It can’t happen here – or is it?
Ten years after the CHRIST (Christian Households Rising in Support of Truth) Act became law, the USA is at last what the Religious Right has dreamed of – a Christian Nation. The National Church of Christ is the state religion – all others are forbidden and church attendance is mandatory.
The stars of the flag have been replaced by a cross and NPR in now NCR. (You can guess what the C stands for.) Everyone carries guns – not to do so would look suspicious. Alcohol, pornography, birth control, abortion, homosexuality are all criminalized.
State-run Savior Camps, with
Arbeit Macht Frei
Saved Though Faith over the entrance and complete with barbed wire and
armed guards, “are not just for lapsed Christians and those afflicted with the
disease of homosexuality. They also cure drug addicts, adulterers, Satan
worshippers, and Liberals.”
Seth Ginsburg, a non-observant Jew, has converted and pays lip service to the state religion in order to hold on to his job in the office of a US senator. When he receives a package containing his late father’s prayer shawl, he finds himself compelled to reclaim his heritage and join a group of Jews in their hidden worship.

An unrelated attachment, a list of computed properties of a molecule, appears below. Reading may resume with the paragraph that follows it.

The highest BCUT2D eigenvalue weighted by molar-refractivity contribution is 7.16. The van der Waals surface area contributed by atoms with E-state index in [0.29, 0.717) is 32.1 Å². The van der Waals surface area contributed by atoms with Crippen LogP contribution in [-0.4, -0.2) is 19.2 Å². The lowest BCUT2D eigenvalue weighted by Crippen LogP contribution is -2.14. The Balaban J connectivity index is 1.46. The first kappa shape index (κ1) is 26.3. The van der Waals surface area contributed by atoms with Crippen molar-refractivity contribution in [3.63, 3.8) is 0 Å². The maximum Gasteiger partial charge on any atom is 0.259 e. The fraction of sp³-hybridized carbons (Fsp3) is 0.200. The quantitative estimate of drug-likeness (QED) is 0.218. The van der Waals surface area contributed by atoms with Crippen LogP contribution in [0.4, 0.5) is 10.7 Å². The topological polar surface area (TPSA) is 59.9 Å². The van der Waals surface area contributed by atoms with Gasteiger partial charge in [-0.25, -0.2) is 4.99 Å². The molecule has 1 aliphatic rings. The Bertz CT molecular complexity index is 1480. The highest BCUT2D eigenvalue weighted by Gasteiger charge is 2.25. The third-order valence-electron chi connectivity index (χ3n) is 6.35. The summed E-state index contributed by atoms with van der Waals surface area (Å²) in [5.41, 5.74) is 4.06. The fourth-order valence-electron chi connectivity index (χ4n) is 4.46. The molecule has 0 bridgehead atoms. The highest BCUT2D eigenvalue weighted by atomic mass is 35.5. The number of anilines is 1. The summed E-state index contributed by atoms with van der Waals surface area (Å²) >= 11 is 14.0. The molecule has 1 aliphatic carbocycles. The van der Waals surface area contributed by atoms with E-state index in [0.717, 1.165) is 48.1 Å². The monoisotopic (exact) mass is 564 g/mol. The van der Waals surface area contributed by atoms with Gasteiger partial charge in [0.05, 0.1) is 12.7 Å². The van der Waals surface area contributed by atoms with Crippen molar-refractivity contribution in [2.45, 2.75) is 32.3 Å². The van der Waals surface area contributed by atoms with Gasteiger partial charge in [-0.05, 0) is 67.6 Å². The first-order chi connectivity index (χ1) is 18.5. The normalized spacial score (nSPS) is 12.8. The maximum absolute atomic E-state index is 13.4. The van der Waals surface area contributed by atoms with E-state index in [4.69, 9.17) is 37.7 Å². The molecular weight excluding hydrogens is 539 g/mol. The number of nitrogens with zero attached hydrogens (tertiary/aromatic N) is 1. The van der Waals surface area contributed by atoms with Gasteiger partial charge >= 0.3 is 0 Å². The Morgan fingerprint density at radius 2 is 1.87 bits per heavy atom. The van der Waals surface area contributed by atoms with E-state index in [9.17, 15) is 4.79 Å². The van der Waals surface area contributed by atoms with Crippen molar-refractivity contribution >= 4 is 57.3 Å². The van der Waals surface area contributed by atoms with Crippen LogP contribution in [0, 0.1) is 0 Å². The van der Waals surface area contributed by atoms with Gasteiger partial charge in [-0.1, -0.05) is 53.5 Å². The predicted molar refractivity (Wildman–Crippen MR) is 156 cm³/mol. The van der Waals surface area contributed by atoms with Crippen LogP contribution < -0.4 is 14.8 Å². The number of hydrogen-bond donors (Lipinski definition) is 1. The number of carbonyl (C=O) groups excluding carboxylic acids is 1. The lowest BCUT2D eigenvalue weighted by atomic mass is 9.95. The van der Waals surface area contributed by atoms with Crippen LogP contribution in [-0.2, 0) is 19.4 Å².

Meanwhile, his wife Maggie is pressured by their Federal Faith Verification case worker to do her Christian duty and get pregnant. Because Seth is a convert, the case worker is authorized to inspect his home at any time, day or night, “to verify the authenticity” of Seth’s conversion.
Behind the scenes glimpses at corrupt politicians and faith leaders (nothing new under the sun) heighten the tension and intensify the parallels with present day.
Finally Seth is betrayed as a hidden Jew and the trials he and Maggie endure in attempting to flee to Mexico (oh, the delicious irony) take the reader even deeper into the rotten heart of the theocracy that the US has become.
This fast-moving, compelling story would have seemed over the top a few years ago. Now, alas, even the most outrageous scenes are only a few crucial votes away. At times hilarious, at time terrifying, American Judas is, ultimately, a warning.
As Mickey wrote in my copy of the novel, “Have a blessed day. Or not. It’s still your choice.”